“I remember us playing really good defense. I remember the stars aligning,” Herman told SB Nation this week. “One of the best kickers in the country missed a game-winning field goal. And then I remember just handing the ball to Jeff Woody on an inside zone three times in a row, and then winning the game.”
On first-and-goal, a four-yard rushing touchdown from Woody would seal the upset and shake up the BCS.
“It’s protect the ball, protect the ball, forward lean, use your pads, use everything you can to keep that thing secure,” Woody said. “All of the sudden, the cut just presented itself, and lo and behold, I'm in the end zone as 50,000 people try to touch me.”
Alabama reclaimed the No. 2 spot behind LSU.
Third was Arkansas, which had a 38-14 loss to Alabama. Fourth was Oklahoma State. Arkansas would later lose to LSU.
On Championship Saturday, No. 1 LSU beat No. 16 Georgia in the SEC Championship (and thus moved one step away from claiming to be one of the best teams of all time), and No. 3 OSU beat No. 13 Oklahoma, 44-10.
On the field after beating OU, Cowboys head coach Mike Gundy argued on camera that OSU-LSU would mean an interesting contrast of styles, between the high-scoring OSU and the defense-and-special teams-first LSU, as opposed to two SEC teams who’d already played a low-scoring game earlier that year.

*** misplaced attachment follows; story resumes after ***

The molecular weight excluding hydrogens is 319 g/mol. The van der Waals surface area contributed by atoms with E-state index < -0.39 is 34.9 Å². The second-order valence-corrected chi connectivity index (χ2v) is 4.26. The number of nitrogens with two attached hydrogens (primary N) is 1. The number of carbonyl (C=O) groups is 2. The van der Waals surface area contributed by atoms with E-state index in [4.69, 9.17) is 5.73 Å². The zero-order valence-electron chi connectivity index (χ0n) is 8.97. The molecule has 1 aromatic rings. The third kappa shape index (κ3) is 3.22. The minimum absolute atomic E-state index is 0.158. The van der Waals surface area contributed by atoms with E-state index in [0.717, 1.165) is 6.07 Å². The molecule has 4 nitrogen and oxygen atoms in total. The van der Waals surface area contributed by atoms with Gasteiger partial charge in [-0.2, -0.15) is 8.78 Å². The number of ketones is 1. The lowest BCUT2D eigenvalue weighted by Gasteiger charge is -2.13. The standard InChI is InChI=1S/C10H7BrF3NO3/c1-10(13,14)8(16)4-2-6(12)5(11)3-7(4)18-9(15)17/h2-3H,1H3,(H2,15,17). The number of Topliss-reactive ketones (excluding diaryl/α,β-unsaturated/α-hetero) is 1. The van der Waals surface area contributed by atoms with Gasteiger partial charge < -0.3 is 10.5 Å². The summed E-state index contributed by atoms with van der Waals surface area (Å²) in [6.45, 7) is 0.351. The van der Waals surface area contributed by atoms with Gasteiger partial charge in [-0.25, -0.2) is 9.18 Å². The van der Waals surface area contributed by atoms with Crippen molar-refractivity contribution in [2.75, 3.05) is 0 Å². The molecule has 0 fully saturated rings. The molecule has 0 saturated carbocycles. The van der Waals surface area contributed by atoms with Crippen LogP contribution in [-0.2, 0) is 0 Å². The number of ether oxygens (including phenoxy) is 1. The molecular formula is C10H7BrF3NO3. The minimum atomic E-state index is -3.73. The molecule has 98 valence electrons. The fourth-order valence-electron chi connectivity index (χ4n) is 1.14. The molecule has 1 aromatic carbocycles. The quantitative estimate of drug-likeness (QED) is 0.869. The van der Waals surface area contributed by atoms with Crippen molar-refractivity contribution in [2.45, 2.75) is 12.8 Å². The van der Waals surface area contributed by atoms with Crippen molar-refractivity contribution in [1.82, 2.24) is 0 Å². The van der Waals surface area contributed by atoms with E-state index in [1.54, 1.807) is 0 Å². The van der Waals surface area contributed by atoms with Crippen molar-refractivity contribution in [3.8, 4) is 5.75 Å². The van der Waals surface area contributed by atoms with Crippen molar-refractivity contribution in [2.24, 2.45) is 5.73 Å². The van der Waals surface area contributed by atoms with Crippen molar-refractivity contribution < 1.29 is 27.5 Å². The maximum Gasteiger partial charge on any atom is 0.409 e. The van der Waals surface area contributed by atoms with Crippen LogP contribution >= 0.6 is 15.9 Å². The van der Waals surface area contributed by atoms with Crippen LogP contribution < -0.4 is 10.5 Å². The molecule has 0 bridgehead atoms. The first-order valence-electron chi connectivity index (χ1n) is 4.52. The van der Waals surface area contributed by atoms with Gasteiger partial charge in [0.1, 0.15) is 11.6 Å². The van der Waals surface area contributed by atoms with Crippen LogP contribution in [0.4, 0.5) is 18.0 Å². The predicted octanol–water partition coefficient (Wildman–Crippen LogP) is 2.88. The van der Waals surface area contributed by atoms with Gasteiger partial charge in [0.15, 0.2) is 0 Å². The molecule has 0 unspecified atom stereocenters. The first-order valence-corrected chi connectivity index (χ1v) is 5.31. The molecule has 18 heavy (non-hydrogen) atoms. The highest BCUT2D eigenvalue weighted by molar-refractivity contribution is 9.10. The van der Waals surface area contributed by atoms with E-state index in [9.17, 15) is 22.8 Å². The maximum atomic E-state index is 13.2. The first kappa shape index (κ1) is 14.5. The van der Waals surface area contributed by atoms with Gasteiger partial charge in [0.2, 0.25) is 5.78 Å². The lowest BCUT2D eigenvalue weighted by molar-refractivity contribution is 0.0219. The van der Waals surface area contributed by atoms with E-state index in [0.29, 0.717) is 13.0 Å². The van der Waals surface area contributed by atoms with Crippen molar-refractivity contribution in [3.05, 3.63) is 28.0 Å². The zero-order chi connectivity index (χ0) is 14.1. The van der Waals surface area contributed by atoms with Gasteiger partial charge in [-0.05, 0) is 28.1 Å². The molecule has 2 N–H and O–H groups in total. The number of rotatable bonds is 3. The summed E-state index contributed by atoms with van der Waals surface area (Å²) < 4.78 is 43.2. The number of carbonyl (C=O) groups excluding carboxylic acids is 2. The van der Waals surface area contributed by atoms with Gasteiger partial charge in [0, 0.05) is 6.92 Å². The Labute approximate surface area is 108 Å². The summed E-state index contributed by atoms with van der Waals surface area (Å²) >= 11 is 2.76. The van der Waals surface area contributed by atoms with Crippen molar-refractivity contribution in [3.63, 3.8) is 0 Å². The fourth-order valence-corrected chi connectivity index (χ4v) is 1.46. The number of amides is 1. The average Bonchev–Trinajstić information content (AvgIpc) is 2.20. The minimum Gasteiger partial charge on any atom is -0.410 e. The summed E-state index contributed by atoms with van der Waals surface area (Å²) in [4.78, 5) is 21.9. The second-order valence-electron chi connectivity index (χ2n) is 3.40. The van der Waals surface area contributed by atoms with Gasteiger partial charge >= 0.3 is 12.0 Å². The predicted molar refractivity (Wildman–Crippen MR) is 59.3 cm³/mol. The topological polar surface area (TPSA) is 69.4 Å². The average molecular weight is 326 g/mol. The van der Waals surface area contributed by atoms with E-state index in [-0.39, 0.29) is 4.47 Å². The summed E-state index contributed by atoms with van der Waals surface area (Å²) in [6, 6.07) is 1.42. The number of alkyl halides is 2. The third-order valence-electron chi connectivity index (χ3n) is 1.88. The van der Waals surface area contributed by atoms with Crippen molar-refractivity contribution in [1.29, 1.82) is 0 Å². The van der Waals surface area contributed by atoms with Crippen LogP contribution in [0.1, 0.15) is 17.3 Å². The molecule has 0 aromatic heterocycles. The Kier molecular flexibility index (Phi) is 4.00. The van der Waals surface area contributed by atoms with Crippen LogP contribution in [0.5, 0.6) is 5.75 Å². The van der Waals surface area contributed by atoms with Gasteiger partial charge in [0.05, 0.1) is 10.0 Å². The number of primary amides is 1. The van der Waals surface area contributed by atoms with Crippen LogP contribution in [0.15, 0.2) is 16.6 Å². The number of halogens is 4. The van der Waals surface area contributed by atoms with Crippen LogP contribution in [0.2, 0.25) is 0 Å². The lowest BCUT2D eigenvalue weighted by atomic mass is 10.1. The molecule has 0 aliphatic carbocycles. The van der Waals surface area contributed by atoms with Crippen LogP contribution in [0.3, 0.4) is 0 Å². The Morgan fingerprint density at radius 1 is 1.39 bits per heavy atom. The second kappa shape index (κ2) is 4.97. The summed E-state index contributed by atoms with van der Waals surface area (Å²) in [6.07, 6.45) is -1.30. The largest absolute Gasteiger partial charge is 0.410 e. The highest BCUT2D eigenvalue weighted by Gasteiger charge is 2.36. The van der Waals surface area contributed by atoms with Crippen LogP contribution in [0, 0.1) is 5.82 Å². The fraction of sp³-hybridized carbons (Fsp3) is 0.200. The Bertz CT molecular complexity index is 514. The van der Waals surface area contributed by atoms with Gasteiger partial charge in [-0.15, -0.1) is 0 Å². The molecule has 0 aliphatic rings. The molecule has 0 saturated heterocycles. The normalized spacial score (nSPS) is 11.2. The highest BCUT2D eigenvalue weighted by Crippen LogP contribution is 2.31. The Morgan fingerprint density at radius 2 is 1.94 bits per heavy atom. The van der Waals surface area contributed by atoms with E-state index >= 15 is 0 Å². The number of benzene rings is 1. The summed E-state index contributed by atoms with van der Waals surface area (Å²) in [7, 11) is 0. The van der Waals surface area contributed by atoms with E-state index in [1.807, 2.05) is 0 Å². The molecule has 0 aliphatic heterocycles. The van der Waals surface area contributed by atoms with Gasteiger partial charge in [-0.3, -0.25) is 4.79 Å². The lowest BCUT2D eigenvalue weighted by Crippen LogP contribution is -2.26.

However, it wasn’t enough to give them more votes than Alabama in the polls that contributed to the BCS, leaving LSU at No. 1 and the Tide at No. 2.
The rematch was met with widespread backlash.
Many thought Oklahoma State blowing out its opponents was worthy of the No. 2 spot, especially after what it did to wrap up the regular season against Oklahoma. Bama had a more forgivable loss than OSU did, but the two had played comparable overall schedules, and OSU in the BCS would’ve meant no rematch.
Bill Connelly argued in favor of the rematch, with a somewhat unique perspective:
Not a single other team in the field [besides LSU] has an airtight title case. You could certainly suggest that Oklahoma State's overall resume is better than Alabama's, but the Tide didn't go and lose to Iowa State. You can suggest that the country doesn't want to see a rematch, but the country probably didn't want to see a UConn-Butler finale in last year's NCAA basketball tournament. The country doesn't get to decide who plays for the title based on aesthetics or personal preferences.
The Alabama-LSU rematch, a boring, 21-0 Bama victory, resulted in the BCS Championship’s lowest-ever television ratings to that point.
The All-SEC affair, the first championship pairing of teams from the same conference, drew a 13.8 overnight rating on ESPN. The previous record low was a 14.3 for Miami-Nebraska at the 2002 Rose Bowl.
The figure is down 14.3% from a 16.1 overnight for last year's Auburn-Oregon matchup, ESPN's highest-rated telecast ever. Last year's game came down to Auburn kicking a field goal on the last play to win.